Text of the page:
Likewise, there may also be events over the course of the year where your school or various legal organizations will hold events that call for a similar semi-formal or cocktail attire dress code These are good opportunities to have fun – or, more realistically, to “network” while enjoying an open bar. .

* **Exception 2a: **

I don’t care if your uncle – who also told you not to go to law school – shows up to his firm every day dressed like he walked out of a brochure for a Montana retirement community. You will need to own a fairly conservative suit for interviews. I say that while recognizing that it is entirely possible that you’ll go the rest of your working life never wearing a suit again, aside from the occasional wedding or funeral. For example, I have a friend who has spent his entire legal career – going all the way back to his 1L summer internship – working for the legal department of the same company.

The standard MFA advice rings extra true for the legal profession: if you only buy one suit, your best bet is to go with grey or navy. It should not be black. That isn’t to say you need to find the most boring Platonic Ideal version of that suit. Feel free to go beyond the dark navy or dark charcoal and pick a suit in the mid greys or lighter navys. A subtle pattern is also acceptable when done well . Avoid loud pinstripes and uncommon colors – you want your resume and “personality” to do the talking.

You don’t need to worry too much about the “quality” of the suit at the law school interview phase. No one is expecting you to drop several grand on some made to measure or bespoke outfits with luxury fabrics and your name monogrammed in the jacket – especially when you’re about to enter an ever crumbling legal market with a negative six-figure net worth. However, absent nepotism, you will need to make a good impression during your interviews.

You can go a long way with Spier & Mackay, Suitsupply, or even a Macy’s suit if times are tough. Just make sure the suit is made of wool and, FFS, make sure it fits. I don’t simply mean get it tailored, which is an absolute must. I mean learn how a suit should look on your body. There are guides on this sub and elsewhere that have various tips for making sure your suit fits. Understand that tailors are not miracle workers, and if the jacket is too tight or too big in the shoulders, they generally cannot fix it. Also recognize that just because you have an extreme body type doesn’t mean that your suit emphasizes that fact: rail-thin guys don’t need to wear the skinniest of skinny suits, and

Finally, don’t wear a three piece on your interviews. I love a good three piece as much as the next guy – and own a couple, personally – but they are too much of a statement for an interview. Keep the waistcoat at home and save it for a wedding or something.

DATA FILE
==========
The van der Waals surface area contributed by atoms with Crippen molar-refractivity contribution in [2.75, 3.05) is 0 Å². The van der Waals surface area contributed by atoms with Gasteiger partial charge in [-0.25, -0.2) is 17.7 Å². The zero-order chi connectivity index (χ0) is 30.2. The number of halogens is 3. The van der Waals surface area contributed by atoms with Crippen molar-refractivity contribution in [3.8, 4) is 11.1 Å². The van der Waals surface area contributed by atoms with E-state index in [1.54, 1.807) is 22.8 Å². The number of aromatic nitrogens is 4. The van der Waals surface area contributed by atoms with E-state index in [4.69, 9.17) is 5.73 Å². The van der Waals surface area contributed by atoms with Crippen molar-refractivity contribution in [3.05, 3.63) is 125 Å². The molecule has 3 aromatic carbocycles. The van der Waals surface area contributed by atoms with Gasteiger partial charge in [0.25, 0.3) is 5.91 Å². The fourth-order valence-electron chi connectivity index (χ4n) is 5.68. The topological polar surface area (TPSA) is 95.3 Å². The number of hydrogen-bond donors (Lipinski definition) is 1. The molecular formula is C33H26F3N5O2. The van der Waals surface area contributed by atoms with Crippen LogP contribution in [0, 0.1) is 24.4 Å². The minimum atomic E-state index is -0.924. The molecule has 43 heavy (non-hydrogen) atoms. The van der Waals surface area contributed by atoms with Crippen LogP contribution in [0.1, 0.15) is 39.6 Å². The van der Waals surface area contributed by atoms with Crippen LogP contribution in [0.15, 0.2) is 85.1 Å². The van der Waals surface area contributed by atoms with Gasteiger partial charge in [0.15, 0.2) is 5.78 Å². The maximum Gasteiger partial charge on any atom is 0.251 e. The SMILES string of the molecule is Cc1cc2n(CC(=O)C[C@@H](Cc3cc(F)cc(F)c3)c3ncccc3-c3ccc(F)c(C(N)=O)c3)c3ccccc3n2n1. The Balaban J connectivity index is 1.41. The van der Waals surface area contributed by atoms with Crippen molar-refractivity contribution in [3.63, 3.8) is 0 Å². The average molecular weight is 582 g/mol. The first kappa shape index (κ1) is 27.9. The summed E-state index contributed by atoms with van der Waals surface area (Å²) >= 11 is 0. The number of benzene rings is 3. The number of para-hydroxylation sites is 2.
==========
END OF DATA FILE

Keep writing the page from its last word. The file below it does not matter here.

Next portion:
Pair your suit with a plain white or light blue shirt with and a conservative tie. You may think you look cool wearing a , but save that for Vegas or your mob-connected cousin’s wedding. Make sure you’re buying a dress shirt that is sized based on your neck and arms – e.g., it might say “16.5 – 34/35 on the label” – not “S/M/L”. Spend the extra 45 seconds of your life to get measured. If you have massively irregular proportions, then you may need to buy a shirt and get it tailored or even have a shirt made to measure.

The “rules” say that you must match your dress socks with your trouser color, but most people don’t care and generally won’t notice it anyway. You’re not going to lose out on a summer associate job because you wore black socks with a navy suit or navy socks with a grey suit. Some personality in your sock game is fine. Just don’t go overboard and wear bright orange socks with your royal blue suit during OCI – you’re applying for a legal job, not head coach of the Florida Gators.

As counterintuitive as it sounds, if you’re a sweaty guy like me, wear an undershirt. An undershirt is helpful because it will catch any sweat/antiperspirant stains and thereby prolong the life of your dress shirts. It can also reduce the amount of visible underarm dampness.

The shirt, tie, and socks can all be bought on the pretty cheap without sacrificing looks. I’m all for buying a quality product you use for a while versus buying cheap fast fashion, but the reality is you are pinching pennies during law school. That said, unless you’re buying some miracle “performance” or “technical fabric” dress shirt , stick to cotton over polyester for your dress shirt.